Wednesday, November 12, 2008

Review: The Guernsey Literary and Potato Peel Pie Society

The Guernsey Literary and Potato Peel Pie Society
5 stars

Reasons for reading: liked the sound of it; it's one of those It Books this year; book club selection; New-to-Me Author for Triple 8 Challenge

Book description: "January 1946: London is emerging from the shadow of the Second World War, and writer Juliet Ashton is looking for her next book subject. Who could imagine that she would find it in a letter from a man she’s never met, a native of the island of Guernsey, who has come across her name written inside a book by Charles Lamb….As Juliet and her new correspondent exchange letters, Juliet is drawn into the world of this man and his friends—and what a wonderfully eccentric world it is. The Guernsey Literary and Potato Peel Pie Society—born as a spur-of-the-moment alibi when its members were discovered breaking curfew by the Germans occupying their island—boasts a charming, funny, deeply human cast of characters, from pig farmers to phrenologists, literature lovers all.Juliet begins a remarkable correspondence with the society’s members, learning about their island, their taste in books, and the impact the recent German occupation has had on their lives. Captivated by their stories, she sets sail for Guernsey, and what she finds will change her forever."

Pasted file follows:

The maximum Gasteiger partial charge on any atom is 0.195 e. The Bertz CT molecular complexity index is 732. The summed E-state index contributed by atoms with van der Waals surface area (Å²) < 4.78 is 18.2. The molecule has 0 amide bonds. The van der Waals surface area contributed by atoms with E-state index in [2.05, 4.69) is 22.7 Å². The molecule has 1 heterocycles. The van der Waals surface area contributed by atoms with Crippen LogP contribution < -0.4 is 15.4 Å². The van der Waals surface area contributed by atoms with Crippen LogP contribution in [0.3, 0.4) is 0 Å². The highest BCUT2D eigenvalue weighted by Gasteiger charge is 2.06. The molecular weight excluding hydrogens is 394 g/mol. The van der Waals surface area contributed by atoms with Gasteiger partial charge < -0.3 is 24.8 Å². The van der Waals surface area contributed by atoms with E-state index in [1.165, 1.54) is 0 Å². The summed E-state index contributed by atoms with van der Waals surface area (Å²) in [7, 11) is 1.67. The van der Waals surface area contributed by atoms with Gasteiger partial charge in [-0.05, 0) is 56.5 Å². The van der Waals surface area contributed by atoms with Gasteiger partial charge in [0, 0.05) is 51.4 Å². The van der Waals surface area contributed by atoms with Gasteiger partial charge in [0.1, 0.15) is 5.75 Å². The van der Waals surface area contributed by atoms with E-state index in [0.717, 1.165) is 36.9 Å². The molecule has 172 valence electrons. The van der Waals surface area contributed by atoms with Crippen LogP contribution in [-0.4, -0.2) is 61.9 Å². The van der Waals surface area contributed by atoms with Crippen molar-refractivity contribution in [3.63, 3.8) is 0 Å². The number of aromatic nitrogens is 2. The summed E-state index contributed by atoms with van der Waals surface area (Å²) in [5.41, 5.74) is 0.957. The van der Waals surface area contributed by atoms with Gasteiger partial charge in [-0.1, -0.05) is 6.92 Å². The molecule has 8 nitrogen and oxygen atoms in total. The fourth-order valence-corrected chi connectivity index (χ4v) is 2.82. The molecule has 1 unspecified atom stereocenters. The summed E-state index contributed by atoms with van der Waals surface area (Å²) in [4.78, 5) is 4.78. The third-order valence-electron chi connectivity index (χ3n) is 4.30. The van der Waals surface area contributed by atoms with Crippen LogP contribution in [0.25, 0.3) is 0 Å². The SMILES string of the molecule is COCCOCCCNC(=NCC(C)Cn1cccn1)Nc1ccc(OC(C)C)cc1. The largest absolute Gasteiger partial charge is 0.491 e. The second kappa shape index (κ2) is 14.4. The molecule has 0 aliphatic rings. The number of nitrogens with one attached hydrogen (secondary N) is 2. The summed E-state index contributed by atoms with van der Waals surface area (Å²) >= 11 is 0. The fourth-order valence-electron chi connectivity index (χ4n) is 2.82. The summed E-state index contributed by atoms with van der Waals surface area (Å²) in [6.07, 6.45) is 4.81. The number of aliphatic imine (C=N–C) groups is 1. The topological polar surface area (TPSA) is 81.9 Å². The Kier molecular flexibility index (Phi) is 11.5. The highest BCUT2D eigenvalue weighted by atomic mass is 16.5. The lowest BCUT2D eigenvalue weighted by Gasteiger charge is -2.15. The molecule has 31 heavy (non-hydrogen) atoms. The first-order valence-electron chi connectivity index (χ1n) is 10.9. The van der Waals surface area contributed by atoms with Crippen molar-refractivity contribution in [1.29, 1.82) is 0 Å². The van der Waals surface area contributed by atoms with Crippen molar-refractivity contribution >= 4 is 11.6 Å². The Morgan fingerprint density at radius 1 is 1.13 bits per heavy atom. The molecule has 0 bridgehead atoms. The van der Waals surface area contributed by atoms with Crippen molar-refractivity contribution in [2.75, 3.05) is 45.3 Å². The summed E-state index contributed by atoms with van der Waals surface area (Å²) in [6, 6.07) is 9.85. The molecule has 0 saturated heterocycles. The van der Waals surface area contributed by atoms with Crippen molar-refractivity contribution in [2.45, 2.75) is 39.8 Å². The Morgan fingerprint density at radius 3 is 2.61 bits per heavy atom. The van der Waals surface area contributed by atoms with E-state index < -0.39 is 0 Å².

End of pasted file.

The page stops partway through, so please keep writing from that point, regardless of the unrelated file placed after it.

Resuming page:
My thoughts: The word that kept running through my head as I read this book was "charming." It also reminded me a lot of 84, Charing Cross Road, which I really enjoyed last year. I'm wavering between 4.5 and 5 stars, but I decided to go for 5 because I really enjoyed it. The only thing that would make it lose 1/2 a star is that towards the end I found it, for lack of a better word, wobbled a bit - I wasn't 100% sold on the part Isola's notebook played in the ending,for example. But that's a fairly minor quibble.

Heather J asked: Did the letter writing format work for you? Does it live up to all the hype I've been hearing about it?

Yes, I enjoyed the letter format. But I've always been a fan of epistolary novels. One of the women in my book club said she found it a bit hard to follow at times. But I thought it was really wonderful the way Juliet could communicate and become friends with the Guernsey folks through letters, before she'd met them. And also, it fits the time period. Obviously, there was no e-mail, but even phone technology wasn't all that advanced in the 40's, plus I'm sure the war had knocked a lot of it out. The older British folks I know still treat the phone as an expensive luxury, actually. It also works as a way to bring together all of the characters - I think a Juliet chapter, then an Isola chapter, then a Sidney chapter, etc. would've been rather boring. The letter format really makes it seem like things are unfolding in real time.

I do think it lives up to the hype. We were trying to decide at book club why it has such hype, and came up with some theories. I think it's that the title really stays in your memory and that it's about the love of reading and bookish people like bookish books. Another club member pointed out that Eat Pray Love's Elizabeth Gilbert did the blurb, which is pretty huge. As I said, I found it charming and also feel it has a bit of everything - lots of humour, interesting characters, romance, history, and some tragic tales to go along with the lighter ones. I think also that people (like me!) don't know much about the German occupation of the Channel Islands, so that makes it even more interesting than other novels set in the same period.